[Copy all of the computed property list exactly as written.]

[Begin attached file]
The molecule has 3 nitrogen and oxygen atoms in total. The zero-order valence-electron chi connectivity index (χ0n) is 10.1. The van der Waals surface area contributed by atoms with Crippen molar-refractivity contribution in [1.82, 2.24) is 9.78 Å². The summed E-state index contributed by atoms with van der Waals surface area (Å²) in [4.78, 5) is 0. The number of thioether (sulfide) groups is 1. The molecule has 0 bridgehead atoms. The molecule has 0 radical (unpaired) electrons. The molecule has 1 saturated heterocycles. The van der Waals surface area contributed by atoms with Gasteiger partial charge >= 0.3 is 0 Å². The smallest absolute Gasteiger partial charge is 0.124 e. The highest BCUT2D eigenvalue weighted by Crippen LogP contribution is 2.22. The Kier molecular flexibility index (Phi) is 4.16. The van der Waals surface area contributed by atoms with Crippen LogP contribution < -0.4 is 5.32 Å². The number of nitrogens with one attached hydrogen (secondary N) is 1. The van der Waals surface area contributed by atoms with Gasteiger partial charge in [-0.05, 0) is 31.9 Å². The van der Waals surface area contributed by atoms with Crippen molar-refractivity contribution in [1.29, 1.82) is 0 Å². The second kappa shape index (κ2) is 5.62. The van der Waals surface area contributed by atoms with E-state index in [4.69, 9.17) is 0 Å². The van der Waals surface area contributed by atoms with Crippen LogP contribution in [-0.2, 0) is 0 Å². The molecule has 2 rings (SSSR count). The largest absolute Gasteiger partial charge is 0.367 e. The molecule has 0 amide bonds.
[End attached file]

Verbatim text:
The molecule has 3 nitrogen and oxygen atoms in total. The zero-order valence-electron chi connectivity index (χ0n) is 10.1. The van der Waals surface area contributed by atoms with Crippen molar-refractivity contribution in [1.82, 2.24) is 9.78 Å². The summed E-state index contributed by atoms with van der Waals surface area (Å²) in [4.78, 5) is 0. The number of thioether (sulfide) groups is 1. The molecule has 0 bridgehead atoms. The molecule has 0 radical (unpaired) electrons. The molecule has 1 saturated heterocycles. The van der Waals surface area contributed by atoms with Gasteiger partial charge >= 0.3 is 0 Å². The smallest absolute Gasteiger partial charge is 0.124 e. The highest BCUT2D eigenvalue weighted by Crippen LogP contribution is 2.22. The Kier molecular flexibility index (Phi) is 4.16. The van der Waals surface area contributed by atoms with Crippen LogP contribution < -0.4 is 5.32 Å². The number of nitrogens with one attached hydrogen (secondary N) is 1. The van der Waals surface area contributed by atoms with Gasteiger partial charge in [-0.05, 0) is 31.9 Å². The van der Waals surface area contributed by atoms with Crippen molar-refractivity contribution in [1.29, 1.82) is 0 Å². The second kappa shape index (κ2) is 5.62. The van der Waals surface area contributed by atoms with E-state index in [4.69, 9.17) is 0 Å². The van der Waals surface area contributed by atoms with Crippen LogP contribution in [-0.2, 0) is 0 Å². The molecule has 2 rings (SSSR count). The largest absolute Gasteiger partial charge is 0.367 e. The molecule has 0 amide bonds.